At Amazon’s prototype grocery store, Amazon Go , customers can walk in, pick up what they want and walk out, without ever waiting in a checkout line or pulling out a wallet. Amazon will automatically charge their account and send them a receipt. Run out of paper towels? No problem. Amazon Prime customers can place an order from their phone and get same-day delivery.
Unlike Amazon, and many other product and service providers, insurance companies have fewer opportunities to interact with customers, and those opportunities are less rewarding. Insurance is traditionally a “selling” process not a “shopping” process, and claims are the necessary outcome of an unfortunate event. For insurers looking to turn the tables on a less-than-ideal dynamic, Artificial Intelligence knows many different definitions, but in general it can be defined as a machine completing complex tasks intelligently, meaning that it mirrors human intelligence and evolves with time. can transform both the customer experience and the claims process.
Chatbots have the answers
What problems can solve for insurers? Many are investing in Chatbots are computer programs which were engineered to converse in spoken or written form with humans. They are usually used in dialogue systems with a limited topic range. For example, they can answer basic customer questions or help you buy the correct train ticket., powered by , to improve customer experience. Chatbots are fast and efficient, and customers can interact with them in the way they are most comfortable communicating — via whatever mobile device they have in their pocket. And unlike humans, they can help more than one customer at a time and are available around the clock. Chatbots are not strictly a utility play. When they are designed to have personalities that align with the brand powering them, they move from simply transactional to transformative customer experience.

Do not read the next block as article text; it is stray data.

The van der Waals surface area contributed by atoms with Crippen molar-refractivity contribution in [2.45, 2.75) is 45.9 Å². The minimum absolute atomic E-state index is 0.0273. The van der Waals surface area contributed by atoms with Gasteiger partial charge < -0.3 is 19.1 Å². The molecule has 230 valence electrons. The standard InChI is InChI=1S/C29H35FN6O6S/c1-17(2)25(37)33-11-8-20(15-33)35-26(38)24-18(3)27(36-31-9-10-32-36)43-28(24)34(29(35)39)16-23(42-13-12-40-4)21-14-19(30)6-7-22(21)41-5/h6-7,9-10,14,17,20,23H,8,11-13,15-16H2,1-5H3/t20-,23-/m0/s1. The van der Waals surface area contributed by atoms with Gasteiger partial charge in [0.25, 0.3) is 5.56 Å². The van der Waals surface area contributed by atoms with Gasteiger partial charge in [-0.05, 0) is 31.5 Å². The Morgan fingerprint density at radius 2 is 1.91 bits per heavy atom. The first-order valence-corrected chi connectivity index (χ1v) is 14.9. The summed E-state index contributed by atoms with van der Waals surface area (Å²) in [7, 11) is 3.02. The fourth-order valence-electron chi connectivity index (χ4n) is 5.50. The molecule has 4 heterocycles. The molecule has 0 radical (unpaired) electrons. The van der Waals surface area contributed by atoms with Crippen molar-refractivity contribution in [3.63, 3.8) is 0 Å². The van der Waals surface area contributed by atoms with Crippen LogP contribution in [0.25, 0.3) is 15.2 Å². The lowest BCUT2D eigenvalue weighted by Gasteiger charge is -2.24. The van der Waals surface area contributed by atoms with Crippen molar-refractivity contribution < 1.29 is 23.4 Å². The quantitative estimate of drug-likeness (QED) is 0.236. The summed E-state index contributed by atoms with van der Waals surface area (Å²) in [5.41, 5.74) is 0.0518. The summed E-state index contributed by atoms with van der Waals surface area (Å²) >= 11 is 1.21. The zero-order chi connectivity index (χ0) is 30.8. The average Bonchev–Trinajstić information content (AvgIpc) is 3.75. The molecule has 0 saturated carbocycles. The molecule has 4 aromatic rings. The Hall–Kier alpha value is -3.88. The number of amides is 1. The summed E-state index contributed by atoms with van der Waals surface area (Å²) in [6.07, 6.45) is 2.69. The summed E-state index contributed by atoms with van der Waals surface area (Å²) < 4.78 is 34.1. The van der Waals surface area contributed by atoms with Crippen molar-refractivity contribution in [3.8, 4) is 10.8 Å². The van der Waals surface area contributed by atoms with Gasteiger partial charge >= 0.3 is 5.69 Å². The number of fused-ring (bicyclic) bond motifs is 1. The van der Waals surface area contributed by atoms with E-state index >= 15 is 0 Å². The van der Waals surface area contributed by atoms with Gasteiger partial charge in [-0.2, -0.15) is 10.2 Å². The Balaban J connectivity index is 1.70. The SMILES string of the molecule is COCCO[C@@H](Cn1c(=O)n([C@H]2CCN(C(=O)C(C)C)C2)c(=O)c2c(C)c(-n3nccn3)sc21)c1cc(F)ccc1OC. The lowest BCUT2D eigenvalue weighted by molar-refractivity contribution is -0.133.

In a recent Accenture study of the insurance industry, 68 percent of respondents said their companies use some sort of -powered virtual assistant in at least one segment of their business. Geico’s virtual assistant, Kate, for example, answers basic policy and billing questions within an app. Digital insurer Lemonade takes things a step further. Their chatbot, Maya, sells inexpensive homeowners’ and renters’ insurance, and their claims A bot is a piece of code, which does a predefined set of actions on behalf of someone. Bots are used to manage Twitter Followers, they answer email requests or order more supplies as soon a certain item runs low., Jim, makes Amazon Prime’s same-day delivery look slow — it recently settled a simple claim in three seconds.
As chatbots become more commonplace, they are making their way into behind-the-scenes claims processes as well. Tableau’s prototype chat software, Eviza, has a voice interface, so users can drill into its signature data visualizations simply by asking questions out loud. Clara Analytics offers askClara, a chatbot they bill as a “24/7 personal assistant to the claims handler”. Like customer-facing chatbots, it can answer routine questions about a given set of claims.
Machine makes sense of data
Insurance companies are sitting on a trove of the one thing requires to be successful — data. And technologies like machine have the ability to make that data actionable. Machine can look at data in a number of different ways. It can rank information, putting what it thinks you are looking for at the top of a list; classify information like images; make recommendations; and associate something with a numerical value. It can also group similar things together and detect anomalies.
For example, by reviewing data from closed claims, machine An algorithm is a fixed set of instructions for a computer. It can be very simple like "as long as the incoming number is smaller than 10, print "Hello World!". It can also be very complicated such as the algorithms behind self-driving cars. can identify both straightforward claims for automatic processing and complex claims that are more likely to require human intervention. By identifying commonalities in closed claims that resulted in litigation, it could predict which new claims might take a similar path and recommend preventative measures. Anomaly detection plays a big role in identifying fraud of all types. It could, for instance, be used to flag abnormal pharmacy prescribing patterns and alert an adjuster that some kind of clinical review might be necessary. The possibilities are limitless.